Jalea surely is the most delicious and most popular deep-fried fish and seafood dish in Peru and one of the signature dishes of Peru’s northern coastal regions such as Lambayeque and Piura. As so many other Peruvian dishes it seems simple, but don’t be deceived. Jalea is absolutely scrumptious, full of Peruvian flavors, and exactly the right light meal to enjoy on hot summer days.
Peruvian Jalea dates back to the Moche culture which flourished in northern Peru from around 100 to 800 AD. Back in the day, with an abundance of fresh fish and other seafood on their doorstep, the Moche cut their catch into long stripes and dried them in the sun to preserve them for later. The name of this Peruvian fresh and savory treat derives from a Moche food preservation technique (and not from the Spanish word for “jelly”). Anyway, the Moche cooked these fish stripes over open fire, seasoned with aji and the acidic juice of banana passion fruits (limes and lemons only arrived in Peru hundreds of years later with the Spaniards) and most probably served the fish with yuca (cassava), corn, and sweet potatoes or squash.
Over the centuries cooking techniques developed and merged with those from other countries, new fruits and vegetables were introduced to Peru especially by the Spaniards but as well by other immigrants and the way of eating changed.
While in the late 19th century the fish for Jalea was still cooked over fire as over 1500 years ago, but on a grill, and seasoned with aji and lime juice and served with sweet potato, and corn, some time in the 20th century someone had the great idea to bread the fish and deep-fry it. Today’s Peruvian Jalea was born.
So, while there are hundreds of versions of Peruvian Jalea out there, the dish usually consists of breaded and deep-fried fish pieces, such as sea bass, grouper, halibut or cod, and other seafood, such as shrimps, prawns, squid, octopus and scollops which are topped with Salsa criolla and served with fried yucas, sweet potatoes, thick slices of fried plantains or chifles, choclo or cancha as well as additional salsas such as ají criollo, Peruvian mayonnaise and/or rocoto sauce. Absolutely delicious.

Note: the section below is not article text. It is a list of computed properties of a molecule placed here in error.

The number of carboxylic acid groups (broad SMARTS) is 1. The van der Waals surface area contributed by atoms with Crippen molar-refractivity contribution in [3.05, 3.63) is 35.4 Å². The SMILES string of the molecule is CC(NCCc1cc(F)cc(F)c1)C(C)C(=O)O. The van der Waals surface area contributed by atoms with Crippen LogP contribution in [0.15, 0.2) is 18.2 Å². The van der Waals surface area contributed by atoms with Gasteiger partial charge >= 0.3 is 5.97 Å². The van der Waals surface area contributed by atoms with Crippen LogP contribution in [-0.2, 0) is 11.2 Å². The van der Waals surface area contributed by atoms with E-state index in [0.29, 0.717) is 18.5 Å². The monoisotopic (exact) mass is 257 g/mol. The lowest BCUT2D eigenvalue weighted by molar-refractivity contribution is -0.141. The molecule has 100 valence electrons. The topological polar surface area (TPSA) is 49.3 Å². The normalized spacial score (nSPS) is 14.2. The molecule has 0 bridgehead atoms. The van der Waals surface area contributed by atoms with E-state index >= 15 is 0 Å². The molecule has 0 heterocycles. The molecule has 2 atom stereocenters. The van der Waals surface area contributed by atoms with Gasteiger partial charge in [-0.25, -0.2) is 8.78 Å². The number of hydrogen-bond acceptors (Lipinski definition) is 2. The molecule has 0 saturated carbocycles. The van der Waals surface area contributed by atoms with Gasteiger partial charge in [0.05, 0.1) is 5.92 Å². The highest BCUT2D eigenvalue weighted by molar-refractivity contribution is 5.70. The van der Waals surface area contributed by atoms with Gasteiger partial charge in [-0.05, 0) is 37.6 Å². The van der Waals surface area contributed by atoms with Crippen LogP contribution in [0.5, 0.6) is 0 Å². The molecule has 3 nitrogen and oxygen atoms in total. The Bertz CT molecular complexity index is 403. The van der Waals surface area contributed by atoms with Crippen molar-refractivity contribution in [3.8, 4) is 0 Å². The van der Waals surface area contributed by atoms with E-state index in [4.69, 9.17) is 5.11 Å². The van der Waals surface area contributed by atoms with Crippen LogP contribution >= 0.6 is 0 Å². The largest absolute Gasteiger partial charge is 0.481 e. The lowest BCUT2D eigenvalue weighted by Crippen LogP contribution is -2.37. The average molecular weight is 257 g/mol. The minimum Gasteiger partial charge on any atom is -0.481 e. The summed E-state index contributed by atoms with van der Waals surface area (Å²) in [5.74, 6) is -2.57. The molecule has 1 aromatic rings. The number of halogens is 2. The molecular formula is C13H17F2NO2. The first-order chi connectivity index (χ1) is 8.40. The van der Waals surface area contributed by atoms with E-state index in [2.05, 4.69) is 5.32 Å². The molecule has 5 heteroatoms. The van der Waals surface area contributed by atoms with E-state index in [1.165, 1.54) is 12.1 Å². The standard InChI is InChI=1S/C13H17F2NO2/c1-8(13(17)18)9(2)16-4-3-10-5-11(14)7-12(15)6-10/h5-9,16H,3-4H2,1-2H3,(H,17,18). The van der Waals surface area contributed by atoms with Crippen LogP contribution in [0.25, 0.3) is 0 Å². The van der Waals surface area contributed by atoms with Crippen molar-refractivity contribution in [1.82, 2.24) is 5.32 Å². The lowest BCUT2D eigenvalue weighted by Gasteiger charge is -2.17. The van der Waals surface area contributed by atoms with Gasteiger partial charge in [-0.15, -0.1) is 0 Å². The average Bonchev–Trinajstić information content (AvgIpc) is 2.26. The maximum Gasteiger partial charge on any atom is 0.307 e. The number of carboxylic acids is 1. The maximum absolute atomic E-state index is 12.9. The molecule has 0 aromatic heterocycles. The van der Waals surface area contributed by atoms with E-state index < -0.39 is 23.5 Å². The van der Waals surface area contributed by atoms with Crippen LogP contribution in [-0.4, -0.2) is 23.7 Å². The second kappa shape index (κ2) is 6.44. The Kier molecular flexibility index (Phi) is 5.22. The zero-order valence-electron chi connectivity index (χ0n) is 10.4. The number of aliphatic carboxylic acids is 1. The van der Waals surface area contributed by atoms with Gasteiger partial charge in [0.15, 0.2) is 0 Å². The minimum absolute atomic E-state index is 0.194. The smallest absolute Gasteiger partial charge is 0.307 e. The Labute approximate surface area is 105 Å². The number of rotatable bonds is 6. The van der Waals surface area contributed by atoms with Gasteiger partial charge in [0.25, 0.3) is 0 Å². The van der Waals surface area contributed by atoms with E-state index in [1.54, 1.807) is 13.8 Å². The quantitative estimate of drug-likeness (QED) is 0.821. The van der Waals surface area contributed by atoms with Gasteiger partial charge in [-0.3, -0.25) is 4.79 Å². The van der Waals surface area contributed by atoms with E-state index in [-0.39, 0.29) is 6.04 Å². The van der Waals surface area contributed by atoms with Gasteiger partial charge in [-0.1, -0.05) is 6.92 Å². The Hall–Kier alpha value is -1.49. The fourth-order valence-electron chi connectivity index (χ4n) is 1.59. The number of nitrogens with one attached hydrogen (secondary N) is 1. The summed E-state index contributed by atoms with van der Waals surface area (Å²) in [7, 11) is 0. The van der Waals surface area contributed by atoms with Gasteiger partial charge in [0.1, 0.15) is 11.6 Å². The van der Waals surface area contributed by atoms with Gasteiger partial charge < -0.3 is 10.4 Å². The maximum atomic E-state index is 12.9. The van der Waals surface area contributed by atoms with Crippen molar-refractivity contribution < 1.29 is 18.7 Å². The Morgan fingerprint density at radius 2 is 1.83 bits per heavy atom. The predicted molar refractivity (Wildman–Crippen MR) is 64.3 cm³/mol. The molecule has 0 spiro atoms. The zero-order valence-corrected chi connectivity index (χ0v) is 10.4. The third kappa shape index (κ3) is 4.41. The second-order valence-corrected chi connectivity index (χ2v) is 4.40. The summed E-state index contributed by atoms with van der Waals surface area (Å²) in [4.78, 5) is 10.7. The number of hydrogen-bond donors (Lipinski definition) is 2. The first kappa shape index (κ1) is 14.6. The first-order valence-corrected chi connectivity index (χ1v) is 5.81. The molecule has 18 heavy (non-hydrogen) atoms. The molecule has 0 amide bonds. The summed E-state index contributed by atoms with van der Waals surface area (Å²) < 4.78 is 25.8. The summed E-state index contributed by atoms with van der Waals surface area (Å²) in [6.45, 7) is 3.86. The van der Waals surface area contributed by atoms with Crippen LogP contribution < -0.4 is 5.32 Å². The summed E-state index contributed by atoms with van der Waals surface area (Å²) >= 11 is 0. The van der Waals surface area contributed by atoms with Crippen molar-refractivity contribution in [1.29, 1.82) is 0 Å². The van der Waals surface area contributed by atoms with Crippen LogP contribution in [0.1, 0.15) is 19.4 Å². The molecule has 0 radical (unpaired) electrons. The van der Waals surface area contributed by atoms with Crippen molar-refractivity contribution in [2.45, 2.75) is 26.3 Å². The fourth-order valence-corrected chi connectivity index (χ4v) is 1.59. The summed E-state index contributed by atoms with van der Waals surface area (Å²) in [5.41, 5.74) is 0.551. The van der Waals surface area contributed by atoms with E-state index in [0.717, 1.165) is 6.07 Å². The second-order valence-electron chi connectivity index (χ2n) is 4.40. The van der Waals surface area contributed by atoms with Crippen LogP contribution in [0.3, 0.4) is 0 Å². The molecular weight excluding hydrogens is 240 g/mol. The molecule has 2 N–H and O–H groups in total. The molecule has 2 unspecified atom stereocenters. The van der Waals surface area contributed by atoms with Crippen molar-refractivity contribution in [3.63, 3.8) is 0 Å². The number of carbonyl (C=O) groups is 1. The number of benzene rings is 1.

And the good thing, preparing Jalea at home is really simple, so we share below our basic recipe which you can, of cause, adapt to your liking. And while I love fried yuca, fried plantains and cancha with it, you could substitute with cooked sweet potato and fried green bananas. Enjoy!
LimaEasy’s Recipe for Peruvian Jalea
- 300g (10oz) firm, white-fleshed fish fillets
- 600g (20oz) seafood such as shrimps, prawns, squid, octopus and scollops; I usually use 300g (10oz) large shrimps and 300g (10oz) squid tubes
- 120ml (0.5 cup) milk
- 130g (1 cup) corn starch (or flour) for coating
- 2 plantains or bananas
- 300g (10oz) yuca (cassava) or sweet potato
- Salt and pepper
- Juice of 1 or 2 (Peruvian) limes
- Oil for frying
- Salsa Criolla
- Thoroughly wash and clean the fish and other seafood. Cut the squid tubes into 2 cm (3/4 in) thick rings. To tenderize your squid rings let them soak for 30 minutes in the milk to which you added a teaspoon of salt. Cut the fish into 2.5 cm wide and 7.5 cm long (1 in x 3 in) stripes. Peel the shrimps and remove the dark vein.
- In the meantime, peel the yuca root with a knife and cut in quarters. Cut off the inner corner of each yuca wedge to remove the woody core and discard it. Cut the yuca into small pieces. Cook in salted water until tender, about 20 minutes.
- While waiting for the squid to tenderize and the yuca to be cooked, prepare your Salsa Criolla and peel the plantains and cut into thick slices.
- Back to the fish and seafood. Remove the squid from the milk and let drain. Then season the fish and seafood with salt, pepper and lime juice. Coat the fish and seafood with the corn starch (or flour). Shake off excess starch.
- Preheat oil and deep-fry the fish and seafood in batches until golden brown. Remove from oil and let drain on a paper towel.
- In another pan preheat oil and fry the yuca pieces until crisp and the plantain slices until golden brown. Remove from oil and let drain on a paper towel.
- To serve nicely arrange the fried fish, the fried yuca and the fried plantains slices on a large serving platter. Top with the Salsa Criolla and add the fried seafood. Drizzle a bit of lime juice over the Jalea and serve immediately with aji amarillo sauce, Peruvian mayonnaise and some canchas.